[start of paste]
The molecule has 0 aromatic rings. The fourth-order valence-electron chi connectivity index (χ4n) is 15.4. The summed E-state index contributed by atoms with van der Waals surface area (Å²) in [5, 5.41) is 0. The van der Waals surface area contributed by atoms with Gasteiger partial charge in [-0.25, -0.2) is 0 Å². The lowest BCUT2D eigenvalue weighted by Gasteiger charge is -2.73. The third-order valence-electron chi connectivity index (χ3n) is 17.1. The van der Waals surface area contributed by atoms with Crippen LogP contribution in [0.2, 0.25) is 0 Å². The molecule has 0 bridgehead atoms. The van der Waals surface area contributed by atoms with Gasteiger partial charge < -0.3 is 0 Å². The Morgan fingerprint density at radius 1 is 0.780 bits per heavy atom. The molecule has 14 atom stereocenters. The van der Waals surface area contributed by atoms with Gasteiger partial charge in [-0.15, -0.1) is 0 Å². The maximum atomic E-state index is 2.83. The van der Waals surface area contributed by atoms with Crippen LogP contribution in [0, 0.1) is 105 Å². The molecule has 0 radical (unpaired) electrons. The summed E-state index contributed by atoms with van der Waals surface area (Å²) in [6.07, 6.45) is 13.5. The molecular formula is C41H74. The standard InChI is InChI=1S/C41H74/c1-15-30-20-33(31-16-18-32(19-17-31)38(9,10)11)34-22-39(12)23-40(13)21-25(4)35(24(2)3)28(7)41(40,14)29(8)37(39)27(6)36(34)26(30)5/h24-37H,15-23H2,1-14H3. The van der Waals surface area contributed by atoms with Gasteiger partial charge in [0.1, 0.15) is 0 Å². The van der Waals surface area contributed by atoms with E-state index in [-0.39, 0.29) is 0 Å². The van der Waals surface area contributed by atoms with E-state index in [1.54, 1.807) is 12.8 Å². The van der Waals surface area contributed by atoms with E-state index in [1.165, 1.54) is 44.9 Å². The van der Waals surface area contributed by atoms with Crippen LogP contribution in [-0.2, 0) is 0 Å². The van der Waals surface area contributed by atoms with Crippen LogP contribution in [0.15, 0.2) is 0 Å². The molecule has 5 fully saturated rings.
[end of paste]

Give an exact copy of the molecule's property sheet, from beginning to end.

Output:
The molecule has 0 aromatic rings. The fourth-order valence-electron chi connectivity index (χ4n) is 15.4. The summed E-state index contributed by atoms with van der Waals surface area (Å²) in [5, 5.41) is 0. The van der Waals surface area contributed by atoms with Gasteiger partial charge in [-0.25, -0.2) is 0 Å². The lowest BCUT2D eigenvalue weighted by Gasteiger charge is -2.73. The third-order valence-electron chi connectivity index (χ3n) is 17.1. The van der Waals surface area contributed by atoms with Crippen LogP contribution in [0.2, 0.25) is 0 Å². The molecule has 0 bridgehead atoms. The van der Waals surface area contributed by atoms with Gasteiger partial charge < -0.3 is 0 Å². The Morgan fingerprint density at radius 1 is 0.780 bits per heavy atom. The molecule has 14 atom stereocenters. The van der Waals surface area contributed by atoms with Gasteiger partial charge in [-0.15, -0.1) is 0 Å². The maximum atomic E-state index is 2.83. The van der Waals surface area contributed by atoms with Crippen LogP contribution in [0, 0.1) is 105 Å². The molecule has 0 radical (unpaired) electrons. The summed E-state index contributed by atoms with van der Waals surface area (Å²) in [6.07, 6.45) is 13.5. The molecular formula is C41H74. The standard InChI is InChI=1S/C41H74/c1-15-30-20-33(31-16-18-32(19-17-31)38(9,10)11)34-22-39(12)23-40(13)21-25(4)35(24(2)3)28(7)41(40,14)29(8)37(39)27(6)36(34)26(30)5/h24-37H,15-23H2,1-14H3. The van der Waals surface area contributed by atoms with Gasteiger partial charge in [0.1, 0.15) is 0 Å². The van der Waals surface area contributed by atoms with E-state index in [-0.39, 0.29) is 0 Å². The van der Waals surface area contributed by atoms with E-state index in [1.54, 1.807) is 12.8 Å². The van der Waals surface area contributed by atoms with E-state index in [1.165, 1.54) is 44.9 Å². The van der Waals surface area contributed by atoms with Crippen LogP contribution in [-0.2, 0) is 0 Å². The van der Waals surface area contributed by atoms with Crippen LogP contribution in [0.15, 0.2) is 0 Å². The molecule has 5 fully saturated rings.